Can Employers Require Vaccinations?
After a slow start the New Zealand vaccine roll-out is now charging ahead, spurred on by the Delta outbreak. The outbreak has also given many employers cause to think about how they can foster vaccinated workplaces. But can employers actually require their employees to get the vaccine?
Workers that are subject to the COVID-19 Public Health Response (Vaccinations) Order 2021 are “affected persons”, and employers of affected persons are actually required to ensure their workers are vaccinated by dates specified in the Order, unless an exception or exemption applies. Affected persons are basically workers performing roles associated with the border or MIQ, including now port workers.
However, for current employees that perform work that is not subject to the Order, it will be much more difficult for employers to require vaccinations. This is due to the Bill of Rights Act which gives all individuals the right to refuse medical treatment, including vaccines, and the Human Rights Act 1993 and Employment Relations Act 2000 which make it unlawful to discriminate against employees on the basis of religious belief or disability. However, considering the very real risk of Covid-19 (especially Delta), it may be lawful for employers to require current staff to be vaccinated where:
• They perform roles that are at high risk of catching or transmitting Covid-19 (especially to vulnerable co-workers or customers liked aged care residents);
• The employer has conducted a thorough health and safety assessment in good faith consultation with workers and unions;
• The employer has fairly considered the timing of a vaccination policy, having regard to the vaccine roll-out status;
• The employer has considered any exemptions that might apply due to religious belief or disability.
If an employer wishes to dismiss an employee who refuses to get vaccinated, the dismissal must be “fair and reasonable” in the circumstances. This will mean that the employer must have undertaken a health and safety risk assessment (including considering all other health and safety measures available) to determine whether it is fair and reasonable to require the role be performed by a vaccinated person and to dismiss an employee due to their vaccination status. This will require consideration of alternatives such as redeployment or a change of duties.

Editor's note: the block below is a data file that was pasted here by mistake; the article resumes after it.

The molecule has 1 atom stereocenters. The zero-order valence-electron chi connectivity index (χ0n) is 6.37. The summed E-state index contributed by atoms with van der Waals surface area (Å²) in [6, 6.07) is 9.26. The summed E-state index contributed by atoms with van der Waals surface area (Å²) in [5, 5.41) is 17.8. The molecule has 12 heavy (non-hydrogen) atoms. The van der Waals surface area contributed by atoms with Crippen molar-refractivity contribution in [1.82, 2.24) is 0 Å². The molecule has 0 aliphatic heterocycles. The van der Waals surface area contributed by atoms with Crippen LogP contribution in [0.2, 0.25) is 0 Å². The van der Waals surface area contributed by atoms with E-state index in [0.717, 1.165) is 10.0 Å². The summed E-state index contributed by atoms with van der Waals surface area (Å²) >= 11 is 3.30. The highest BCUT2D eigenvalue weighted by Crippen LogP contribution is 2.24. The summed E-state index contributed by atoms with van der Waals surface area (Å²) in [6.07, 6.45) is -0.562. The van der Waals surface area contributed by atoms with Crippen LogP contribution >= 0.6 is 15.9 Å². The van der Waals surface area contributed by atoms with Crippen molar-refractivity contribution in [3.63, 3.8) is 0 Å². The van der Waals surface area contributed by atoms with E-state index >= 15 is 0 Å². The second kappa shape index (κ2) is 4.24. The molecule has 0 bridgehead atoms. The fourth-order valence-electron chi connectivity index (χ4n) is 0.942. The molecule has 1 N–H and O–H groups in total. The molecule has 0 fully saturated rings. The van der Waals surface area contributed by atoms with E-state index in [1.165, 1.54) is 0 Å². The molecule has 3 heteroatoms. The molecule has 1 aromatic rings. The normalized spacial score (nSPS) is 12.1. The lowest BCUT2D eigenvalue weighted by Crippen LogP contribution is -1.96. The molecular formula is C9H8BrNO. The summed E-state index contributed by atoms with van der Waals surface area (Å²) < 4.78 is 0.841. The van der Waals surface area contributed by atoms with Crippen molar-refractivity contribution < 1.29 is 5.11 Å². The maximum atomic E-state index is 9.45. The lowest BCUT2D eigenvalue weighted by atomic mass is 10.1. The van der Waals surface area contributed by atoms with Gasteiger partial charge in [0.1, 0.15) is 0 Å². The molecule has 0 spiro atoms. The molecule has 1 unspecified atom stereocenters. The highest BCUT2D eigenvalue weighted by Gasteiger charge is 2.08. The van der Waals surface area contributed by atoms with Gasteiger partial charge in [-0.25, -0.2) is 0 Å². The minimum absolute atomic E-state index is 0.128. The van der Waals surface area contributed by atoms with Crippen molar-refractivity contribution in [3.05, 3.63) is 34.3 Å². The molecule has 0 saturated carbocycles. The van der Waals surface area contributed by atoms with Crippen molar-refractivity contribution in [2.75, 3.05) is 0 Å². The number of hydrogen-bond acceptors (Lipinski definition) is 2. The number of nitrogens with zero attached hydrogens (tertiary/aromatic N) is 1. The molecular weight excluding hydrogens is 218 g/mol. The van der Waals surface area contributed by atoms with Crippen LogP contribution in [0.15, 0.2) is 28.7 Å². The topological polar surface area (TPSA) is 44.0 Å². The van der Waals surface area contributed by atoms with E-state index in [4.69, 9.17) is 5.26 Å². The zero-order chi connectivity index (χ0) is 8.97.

Things are a little easier for prospective employees. Employers can stipulate that being vaccinated is a requirement for employment roles based upon risk assessments they have done. They can also ask job applicants to disclose their vaccination status, or whether they are willing to get vaccinated. If so, employers should state that applicants do not need to disclose their vaccination status, but if they do not they will be treated as being unvaccinated. Applicants should also be given the opportunity to provide information such as any religious belief or disability that may cause them to not get the vaccine. Employers can then decline to offer a job to an unvaccinated person (or a person who is unwilling to get vaccinated), so long as it is not for a medical or religious reason (which would likely be prohibited discrimination).
Further, while employers cannot compel current or prospective staff to disclose their vaccination status, they can ask about it as long as it is relevant to their role. Employers can also refuse to allow staff that won’t disclose their vaccination status to work in certain roles, based on the health and safety risk assessment.
Many employers will be anxious to see their workforces vaccinated. However, it is not a straightforward process. Creating and enforcing vaccination policies will require health and safety risk assessments to be undertaken first and for employers to act in fair and reasonable ways towards their staff. But there is nothing wrong with encouraging staff to get vaccinated, and hopefully a little encouragement is all that will be needed.